• Early 1800s to 1840s — a few people like Hoffmann and Dwight start trying to remove music from politics

  • 1846–51 — Wagner reclaims music as a political art and sets up dichotomy between “music drama” (political/good) and “absolute music” (apolitical/bad)

  • 1846–52 — William Henry Fry is in Paris soaking it all in


Fry’s Politics

Like Wagner, William Henry Fry was a devoted political thinker. He started his career as a writer for newspapers in Philadelphia and then moved to Paris in 1846 to be a correspondent for the Public Ledger. His political commentary caught the eye of Horace Greeley, editor of the New York Tribune, the country’s leading Whig newspaper.

If you’ve forgotten your US political history and have no idea who the Whigs were, that’s OK. Just like today’s political parties, they were a loose coalition of people with diverse ideas. But they’re an important part of this story because Greeley helped contribute to the breakup of the Whig Party in the early 1850s as he opposed slavery and favored certain types of democratic socialism. (Karl Marx was a contributor to the Tribune throughout the 1850s!) He then helped found the Republican Party, which eventually elected Abraham Lincoln to the presidency in 1860.

Cool story, Teen Jeopardy! So what?

Fry began contributing to the Tribune from Paris in 1849 and wrote a prodigious number of letters that outlined his political and musical philosophies. In a nutshell, he thought that music by Haydn, Mozart, and Beethoven was stuck in the past. For him, it crystallized the Old World political order—aristocracy and oppression—that US democracy was supposed to be fighting in a clash of ideologies:

I see no hope for Art, but in the extinction of the principle of Force and Privilege, and the substitution of its attractions in their stead.

Like Wagner, he wanted to create a musical future intertwined with progressive politics—but with an American spin, of course.

[Quick pause to point out that when I was a graduate student, I read hundreds of issues of the New York Tribune on microfilm just so I could identify Fry’s articles, many of which were unsigned. I made a giant spreadsheet that I later used in my dissertation and book. Now all it’s all online. Go figure!]


Santa Claus is Comin’ To Town

Fry came back to the United States in 1852, settled in New York, and stumbled on a big kerfuffle involving the New York Philharmonic. For the past several years, the orchestra had been refusing to perform music by American composers despite an article in the by-laws saying they should:

(From the by-laws, available at the New York Philharmonic Digital Archives)

This is the point in the story where my article for the Times picks up.

By this point, Fry had taken a position at the Tribune as political editor and—you’ll love this—as music critic. As soon as he gets wind of the Philharmonic brouhaha, he gets really fired up and prints some sick burns like this:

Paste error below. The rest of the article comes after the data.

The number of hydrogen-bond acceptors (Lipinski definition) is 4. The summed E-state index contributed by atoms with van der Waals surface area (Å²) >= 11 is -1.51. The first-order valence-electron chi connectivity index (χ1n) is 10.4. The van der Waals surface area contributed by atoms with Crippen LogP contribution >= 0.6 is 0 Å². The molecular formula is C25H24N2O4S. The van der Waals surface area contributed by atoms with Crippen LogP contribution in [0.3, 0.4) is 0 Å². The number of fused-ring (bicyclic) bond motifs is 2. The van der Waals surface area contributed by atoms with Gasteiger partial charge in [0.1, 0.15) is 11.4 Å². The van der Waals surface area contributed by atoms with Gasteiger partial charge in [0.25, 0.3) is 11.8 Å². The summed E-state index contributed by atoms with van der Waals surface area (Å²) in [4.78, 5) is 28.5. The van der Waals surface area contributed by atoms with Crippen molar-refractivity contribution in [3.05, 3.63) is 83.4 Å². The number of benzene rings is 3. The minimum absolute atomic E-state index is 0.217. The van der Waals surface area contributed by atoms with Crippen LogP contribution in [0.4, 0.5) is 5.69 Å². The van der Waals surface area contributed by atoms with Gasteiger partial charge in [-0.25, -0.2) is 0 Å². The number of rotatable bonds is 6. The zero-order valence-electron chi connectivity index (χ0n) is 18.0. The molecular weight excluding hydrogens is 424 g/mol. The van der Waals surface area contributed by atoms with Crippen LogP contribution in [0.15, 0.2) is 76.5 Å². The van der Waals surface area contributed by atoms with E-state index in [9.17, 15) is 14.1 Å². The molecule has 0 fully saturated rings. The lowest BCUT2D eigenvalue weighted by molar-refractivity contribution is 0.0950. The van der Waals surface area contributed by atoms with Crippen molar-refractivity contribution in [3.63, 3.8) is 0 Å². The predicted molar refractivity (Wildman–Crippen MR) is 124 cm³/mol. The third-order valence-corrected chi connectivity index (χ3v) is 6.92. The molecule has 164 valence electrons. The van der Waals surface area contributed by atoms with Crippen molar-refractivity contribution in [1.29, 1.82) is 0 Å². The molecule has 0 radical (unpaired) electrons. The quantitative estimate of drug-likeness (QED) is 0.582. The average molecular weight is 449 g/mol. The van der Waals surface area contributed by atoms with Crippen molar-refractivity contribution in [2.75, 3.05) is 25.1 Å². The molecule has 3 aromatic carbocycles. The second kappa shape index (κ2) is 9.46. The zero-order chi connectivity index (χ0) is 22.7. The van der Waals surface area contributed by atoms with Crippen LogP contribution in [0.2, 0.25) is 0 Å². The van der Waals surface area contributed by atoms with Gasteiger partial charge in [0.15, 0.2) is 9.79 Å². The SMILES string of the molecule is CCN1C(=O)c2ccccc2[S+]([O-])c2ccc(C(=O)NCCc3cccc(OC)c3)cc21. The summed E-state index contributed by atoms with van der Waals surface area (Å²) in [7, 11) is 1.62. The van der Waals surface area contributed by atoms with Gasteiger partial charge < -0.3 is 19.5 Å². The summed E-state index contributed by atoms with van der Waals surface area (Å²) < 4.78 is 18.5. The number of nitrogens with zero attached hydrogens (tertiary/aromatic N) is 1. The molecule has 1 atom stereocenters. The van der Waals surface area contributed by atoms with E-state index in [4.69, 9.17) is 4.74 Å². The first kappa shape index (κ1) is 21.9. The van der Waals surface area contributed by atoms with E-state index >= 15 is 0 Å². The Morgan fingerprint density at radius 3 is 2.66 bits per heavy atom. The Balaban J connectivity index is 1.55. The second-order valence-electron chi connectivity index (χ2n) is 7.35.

If it be an almighty fiat that nobody here, native or naturalized, can write a piece of music as poor as Mendelssohn’s “Happy Voyage,” then the cause of music is hopeless in this country, and the sooner the Philharmonic Society shuts up the better.

Basically, if the Philharmonic is going to play the dregs of European composers, Americans don’t stand a chance even if their music is the best thing since sliced bread. I’d be upset too! But here’s the kicker: Fry was also using his space in the Tribune to rail on European composers who weren’t writing in progressive styles.

Here’s a sampling of his review of Schumann’s Second Symphony, which the Philharmonic performed literally a week before Fry blew up about Santa Claus:

(“I’m progressive—new wine in new wine skins and all that!”)

(“If Schumann wanted to write a symphony, he did. If he wanted to write a better symphony than Beethoven, he did not.” Ouch!)

(“This is a piece of absolute music.”)

These last couple of sentences are truly incredible. Fry sets up a dichotomy between music that is “simply symphonic” and music that is “descriptive, dramatically”—the very split between sides of the emerging European debate.

His wording here is not Wagner’s, but it’s clear that he’s talking about “absolute music” and something else. But he wasn’t talking about Wagner’s “music dramas.” He was talking about Santa Claus.


A Cliffhanger, Really?

There is So. Much. More. to the Santa Claus story.

My piece in the Times focused on a conflict about diversity of representation on the concert stage. Here I’ve introduced the aesthetic dimension of the conflict.

Trust me—it’s all going to come together in the end!

(But will there be presents?)

Until next time…

santa claus reindeer GIF

Music City Spotlight: Our local classical station, 91 Classical, is running its second annual Student Composer Fellowship Program this fall. I’d love to see similar programs take shape in cities all around the country.

In the queue: “What’s Santa Got To Do With It,” Part 2